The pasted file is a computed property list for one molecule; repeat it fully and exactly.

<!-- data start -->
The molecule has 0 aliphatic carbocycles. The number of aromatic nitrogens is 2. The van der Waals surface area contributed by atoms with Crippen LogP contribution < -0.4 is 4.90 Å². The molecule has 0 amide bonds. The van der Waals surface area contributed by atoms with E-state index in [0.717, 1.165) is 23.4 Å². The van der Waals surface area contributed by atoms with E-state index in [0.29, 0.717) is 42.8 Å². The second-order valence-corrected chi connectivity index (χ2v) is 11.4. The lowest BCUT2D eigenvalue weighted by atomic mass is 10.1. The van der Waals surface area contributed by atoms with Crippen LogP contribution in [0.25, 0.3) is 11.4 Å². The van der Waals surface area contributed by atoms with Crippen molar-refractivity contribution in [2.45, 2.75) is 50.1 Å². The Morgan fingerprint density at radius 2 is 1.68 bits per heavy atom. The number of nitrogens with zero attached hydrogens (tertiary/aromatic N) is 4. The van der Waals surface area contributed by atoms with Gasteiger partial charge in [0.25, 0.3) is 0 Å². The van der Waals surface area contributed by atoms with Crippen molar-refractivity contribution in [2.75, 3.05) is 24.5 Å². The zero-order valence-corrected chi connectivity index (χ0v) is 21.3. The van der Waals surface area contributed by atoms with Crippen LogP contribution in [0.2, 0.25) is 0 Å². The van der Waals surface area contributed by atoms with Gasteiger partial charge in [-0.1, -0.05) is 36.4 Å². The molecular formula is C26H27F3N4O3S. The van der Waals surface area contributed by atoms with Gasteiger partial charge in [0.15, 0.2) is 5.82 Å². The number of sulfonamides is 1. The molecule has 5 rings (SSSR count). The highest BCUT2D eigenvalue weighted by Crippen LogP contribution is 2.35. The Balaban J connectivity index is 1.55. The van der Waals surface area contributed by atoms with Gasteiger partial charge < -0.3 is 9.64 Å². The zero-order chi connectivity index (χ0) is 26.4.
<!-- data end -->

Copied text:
The molecule has 0 aliphatic carbocycles. The number of aromatic nitrogens is 2. The van der Waals surface area contributed by atoms with Crippen LogP contribution < -0.4 is 4.90 Å². The molecule has 0 amide bonds. The van der Waals surface area contributed by atoms with E-state index in [0.717, 1.165) is 23.4 Å². The van der Waals surface area contributed by atoms with E-state index in [0.29, 0.717) is 42.8 Å². The second-order valence-corrected chi connectivity index (χ2v) is 11.4. The lowest BCUT2D eigenvalue weighted by atomic mass is 10.1. The van der Waals surface area contributed by atoms with Crippen LogP contribution in [0.25, 0.3) is 11.4 Å². The van der Waals surface area contributed by atoms with Crippen molar-refractivity contribution in [2.45, 2.75) is 50.1 Å². The Morgan fingerprint density at radius 2 is 1.68 bits per heavy atom. The number of nitrogens with zero attached hydrogens (tertiary/aromatic N) is 4. The van der Waals surface area contributed by atoms with Gasteiger partial charge in [0.25, 0.3) is 0 Å². The van der Waals surface area contributed by atoms with Crippen molar-refractivity contribution in [2.75, 3.05) is 24.5 Å². The zero-order valence-corrected chi connectivity index (χ0v) is 21.3. The van der Waals surface area contributed by atoms with Crippen LogP contribution in [0.2, 0.25) is 0 Å². The van der Waals surface area contributed by atoms with Gasteiger partial charge in [-0.1, -0.05) is 36.4 Å². The molecular formula is C26H27F3N4O3S. The van der Waals surface area contributed by atoms with Gasteiger partial charge in [0.15, 0.2) is 5.82 Å². The number of sulfonamides is 1. The molecule has 5 rings (SSSR count). The highest BCUT2D eigenvalue weighted by Crippen LogP contribution is 2.35. The Balaban J connectivity index is 1.55. The van der Waals surface area contributed by atoms with Gasteiger partial charge < -0.3 is 9.64 Å². The zero-order chi connectivity index (χ0) is 26.4.